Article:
Quest for Inclusion: Jews and Liberalism in Modern American

By Marc Dollinger | Go to book overview

Acknowledgments

THIS BOOK began as a study of Jewish philoanthropy in the United States but soon developed into a larger analysis of modern American Jewish liberalism. It was, to paraphrase my graduate advisor at UCLA, Regina Morantz-Sanchez, a journey of self-discovery. From the earliest stages of this project, I enjoyed the good fortune of a supportive community of scholars, teachers, mentors, and friends. tHey helped keep my footing on a subject many described as “slippery,” and I would like to offer them my thanks. Steven Zipperstein suggested an exploration of Jewish liberalism and helped me understand the European origins of AmericnaJewry. George Sanchez placed the American Jewish experience int he larger cont3ext of ethnic history and never let me forget that history is about how ordinary people reacted in extraordinary circumstances. jeffery Prager introduced me to the world of normative theory and the sociology of affirmative action. Regina Morantz-Sanchez guided this project from its beginning. She taught me the arts of critical thingking, helped me find meaning in source that appeared to have little, and inspired me to become a much better writer.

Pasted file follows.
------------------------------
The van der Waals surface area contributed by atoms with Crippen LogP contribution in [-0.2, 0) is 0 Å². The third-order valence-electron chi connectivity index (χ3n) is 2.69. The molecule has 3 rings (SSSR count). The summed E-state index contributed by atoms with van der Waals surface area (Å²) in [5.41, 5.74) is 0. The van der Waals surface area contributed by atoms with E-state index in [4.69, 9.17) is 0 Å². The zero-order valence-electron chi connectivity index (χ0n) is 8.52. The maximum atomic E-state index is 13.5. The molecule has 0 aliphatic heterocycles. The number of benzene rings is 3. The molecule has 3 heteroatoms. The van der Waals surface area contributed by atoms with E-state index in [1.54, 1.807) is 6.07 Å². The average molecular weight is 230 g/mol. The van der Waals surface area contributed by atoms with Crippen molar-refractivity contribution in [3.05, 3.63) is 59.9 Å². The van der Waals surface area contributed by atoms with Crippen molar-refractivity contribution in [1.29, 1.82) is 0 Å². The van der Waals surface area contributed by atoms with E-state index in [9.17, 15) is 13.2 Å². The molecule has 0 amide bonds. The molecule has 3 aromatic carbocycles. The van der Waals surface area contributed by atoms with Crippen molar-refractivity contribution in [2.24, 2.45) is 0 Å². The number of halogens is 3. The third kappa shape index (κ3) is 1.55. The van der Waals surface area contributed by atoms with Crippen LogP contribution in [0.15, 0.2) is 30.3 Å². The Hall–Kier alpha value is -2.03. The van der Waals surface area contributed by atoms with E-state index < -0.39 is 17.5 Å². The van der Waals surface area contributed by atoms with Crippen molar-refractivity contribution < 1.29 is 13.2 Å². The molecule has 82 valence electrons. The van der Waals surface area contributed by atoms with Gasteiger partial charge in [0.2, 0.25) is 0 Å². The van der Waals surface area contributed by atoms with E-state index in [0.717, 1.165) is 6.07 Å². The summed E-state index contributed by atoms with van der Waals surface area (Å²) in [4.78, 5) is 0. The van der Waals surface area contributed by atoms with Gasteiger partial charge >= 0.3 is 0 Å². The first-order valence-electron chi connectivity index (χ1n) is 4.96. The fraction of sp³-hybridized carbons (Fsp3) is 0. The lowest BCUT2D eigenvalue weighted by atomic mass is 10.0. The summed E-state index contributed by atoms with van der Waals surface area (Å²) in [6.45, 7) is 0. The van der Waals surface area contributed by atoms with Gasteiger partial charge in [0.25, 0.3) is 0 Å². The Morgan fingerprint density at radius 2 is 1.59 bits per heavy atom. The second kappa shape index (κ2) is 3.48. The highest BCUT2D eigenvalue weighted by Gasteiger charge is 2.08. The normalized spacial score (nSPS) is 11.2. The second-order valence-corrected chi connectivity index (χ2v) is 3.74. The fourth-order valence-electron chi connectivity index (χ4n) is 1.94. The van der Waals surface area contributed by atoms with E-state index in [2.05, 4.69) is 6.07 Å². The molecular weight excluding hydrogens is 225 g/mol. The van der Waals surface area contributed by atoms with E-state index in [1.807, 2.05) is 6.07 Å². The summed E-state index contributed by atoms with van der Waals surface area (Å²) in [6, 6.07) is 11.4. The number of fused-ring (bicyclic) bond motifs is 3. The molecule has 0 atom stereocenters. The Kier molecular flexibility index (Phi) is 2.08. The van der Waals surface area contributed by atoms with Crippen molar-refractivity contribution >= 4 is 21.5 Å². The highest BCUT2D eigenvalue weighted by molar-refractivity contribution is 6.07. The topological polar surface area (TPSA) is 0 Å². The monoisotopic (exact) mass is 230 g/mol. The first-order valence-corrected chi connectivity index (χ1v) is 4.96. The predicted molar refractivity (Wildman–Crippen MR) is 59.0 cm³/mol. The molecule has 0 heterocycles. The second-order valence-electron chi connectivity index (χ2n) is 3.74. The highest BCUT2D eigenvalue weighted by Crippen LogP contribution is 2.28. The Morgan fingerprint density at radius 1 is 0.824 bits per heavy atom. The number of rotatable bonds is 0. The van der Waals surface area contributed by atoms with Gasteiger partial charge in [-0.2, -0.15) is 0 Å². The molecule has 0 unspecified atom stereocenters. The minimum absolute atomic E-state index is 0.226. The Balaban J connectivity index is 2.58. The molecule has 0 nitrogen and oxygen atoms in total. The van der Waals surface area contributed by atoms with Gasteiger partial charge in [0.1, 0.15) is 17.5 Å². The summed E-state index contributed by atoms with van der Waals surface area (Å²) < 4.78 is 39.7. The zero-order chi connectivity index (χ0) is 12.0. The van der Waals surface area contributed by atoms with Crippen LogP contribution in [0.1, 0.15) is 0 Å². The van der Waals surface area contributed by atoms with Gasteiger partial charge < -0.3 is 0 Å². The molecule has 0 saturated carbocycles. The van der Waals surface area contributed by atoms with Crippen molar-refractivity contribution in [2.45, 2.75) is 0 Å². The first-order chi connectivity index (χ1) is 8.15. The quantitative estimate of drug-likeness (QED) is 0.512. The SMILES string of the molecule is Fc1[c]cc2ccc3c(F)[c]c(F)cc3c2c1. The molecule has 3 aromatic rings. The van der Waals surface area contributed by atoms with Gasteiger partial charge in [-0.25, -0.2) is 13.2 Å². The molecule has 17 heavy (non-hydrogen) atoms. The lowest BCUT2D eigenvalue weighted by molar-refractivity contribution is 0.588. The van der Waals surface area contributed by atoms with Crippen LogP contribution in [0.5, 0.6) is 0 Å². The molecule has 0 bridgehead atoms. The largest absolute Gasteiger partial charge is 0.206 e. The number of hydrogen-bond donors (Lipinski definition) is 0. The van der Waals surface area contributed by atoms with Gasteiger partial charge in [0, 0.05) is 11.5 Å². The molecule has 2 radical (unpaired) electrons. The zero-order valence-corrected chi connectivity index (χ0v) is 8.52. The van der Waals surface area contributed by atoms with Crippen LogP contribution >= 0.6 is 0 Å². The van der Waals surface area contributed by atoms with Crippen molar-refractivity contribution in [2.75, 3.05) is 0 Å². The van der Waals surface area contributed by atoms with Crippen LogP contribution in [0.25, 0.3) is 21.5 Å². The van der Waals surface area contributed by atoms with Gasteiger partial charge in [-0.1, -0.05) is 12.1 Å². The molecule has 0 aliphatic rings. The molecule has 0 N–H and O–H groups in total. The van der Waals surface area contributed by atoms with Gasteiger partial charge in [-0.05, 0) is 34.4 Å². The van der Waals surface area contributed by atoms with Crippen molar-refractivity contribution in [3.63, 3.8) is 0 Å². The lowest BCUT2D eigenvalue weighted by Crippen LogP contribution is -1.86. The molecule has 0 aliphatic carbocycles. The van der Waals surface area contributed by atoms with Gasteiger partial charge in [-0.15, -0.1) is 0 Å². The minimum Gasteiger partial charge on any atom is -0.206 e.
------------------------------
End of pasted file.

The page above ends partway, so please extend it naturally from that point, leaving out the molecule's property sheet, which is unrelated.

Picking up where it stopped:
Within the larger community of American Jewish historians, Jonathan Sarna of Brandeis University read several versions of this manuscript and has been a constant source of support. His invitation to addres a national conference of American Jewish history in 1992 launched my academic career and created many new opportunities in the field. I first met Stephen Whitfield, also of Brandeis, as my wife's favorite undergraduate professor. Since then, he has become a colleague and friend. His critique of an early manuscript focused much of my revision and helped me avoid many common pitfalls. Murray Friedman, mid-Atlantic states director of the American Jewish Committee and director of Temple University's Feinstein center for American Jewish history, has been a constant source of intellectual and moral support. He challenged me to consider the importance of Jewish conservation in America and never shied from enganging difficult and controversial issues. Gerald Henig of the California State University, Hayward, encouragedme to pursue graduate studies in American Jewish history and offered invaluable adivce on finishing a doctoral program.

I would like to offer a public “thank you” to a few of my best teachers: Betty Lawrence, Richard Hadley, Robert Ingraham, Jim Kinney, the late Al Costas, Gene Irschick, and Jim Ketner. Gretchen Anderson, the dean of social sociences at Pasadena City College, created many exciting opportunities for me. She understand my desire to engange in research and has

-ix-

Notes for this page

Add a new note
If you are trying to select text to create highlights or citations, remember that you must now click or tap on the first word, and then click or tap on the last word.
One moment ...
Default project is now your active project.
Project items

Items saved from this book

This book has been saved